It is interesting that during his campaign as PM, Modi used to criticise his reticent predecessor, Manmohan Singh, for saying too little about matters of national importance. But we see his successor, the very antithesis of Singh, as a person who loves to break into talk but is careful enough not to tread into areas where he can be ensnared. His unguarded comment on refusing to accept Chinese incursions into Indian territory is a major example of a goof-up, and his subsequent silence on China shows that he does not want to commit the same mistake again. But there are areas where his silence stands at risk of being construed as his tacit support for the agent provocateurs. For instance, he said nothing when speakers at Haridwar stated that “We are ready to kill”, called on activists to “update your weapons”, and urged Hindus to “get ready to kill; there is no other way”. He did not condemn when members of the Hindu Yuva Vahini, founded by Yogi Adityanath, took an oath in Delhi to “die for, and if need be, kill, to make this country a Hindu Rashtra”. His silence there is clearly at variance with his pious utterances about India’s ‘millennial’ values at different international forums, which are based on the best principles of secularism, tolerance, and religious amity. The official theme of India’s presidency year of the G-20 is ‘One Earth, One Family, One Future’.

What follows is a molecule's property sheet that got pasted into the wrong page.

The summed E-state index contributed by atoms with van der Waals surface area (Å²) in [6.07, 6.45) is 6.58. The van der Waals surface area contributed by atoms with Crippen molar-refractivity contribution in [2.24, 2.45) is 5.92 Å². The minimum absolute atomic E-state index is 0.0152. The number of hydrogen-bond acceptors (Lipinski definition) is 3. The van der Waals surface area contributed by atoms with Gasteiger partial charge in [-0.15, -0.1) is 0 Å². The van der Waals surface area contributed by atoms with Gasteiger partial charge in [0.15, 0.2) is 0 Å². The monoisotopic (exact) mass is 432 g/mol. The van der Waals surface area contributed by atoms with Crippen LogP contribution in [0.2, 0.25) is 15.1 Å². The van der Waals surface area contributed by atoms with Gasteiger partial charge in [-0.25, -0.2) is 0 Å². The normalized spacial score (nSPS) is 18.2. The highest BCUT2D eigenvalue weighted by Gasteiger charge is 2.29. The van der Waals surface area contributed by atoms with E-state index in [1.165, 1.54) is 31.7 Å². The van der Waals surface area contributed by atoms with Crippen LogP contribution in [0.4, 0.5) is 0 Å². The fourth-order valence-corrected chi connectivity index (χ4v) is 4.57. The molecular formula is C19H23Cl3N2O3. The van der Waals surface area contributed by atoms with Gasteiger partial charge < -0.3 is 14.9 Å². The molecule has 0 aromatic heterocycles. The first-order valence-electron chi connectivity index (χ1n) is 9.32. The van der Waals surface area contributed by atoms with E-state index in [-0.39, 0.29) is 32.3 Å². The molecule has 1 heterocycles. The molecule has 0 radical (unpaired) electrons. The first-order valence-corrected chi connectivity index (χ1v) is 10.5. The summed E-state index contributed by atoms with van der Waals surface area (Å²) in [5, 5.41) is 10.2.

In politics, talk and its denial are antithetical to one another: if talk reassures, silence mystifies. Besides mystery, silence also means uncertainty, passivity, and relinquishment. When a leader is mysterious, the people are clueless as to where he stands. When the leader is passive, the public does not believe a leader will act, regardless of whether they know the leader’s position.

(The writer is a Kolkata-based
commentator on geopolitics,
development and culture)

Published 18 July 2023, 18:46 IST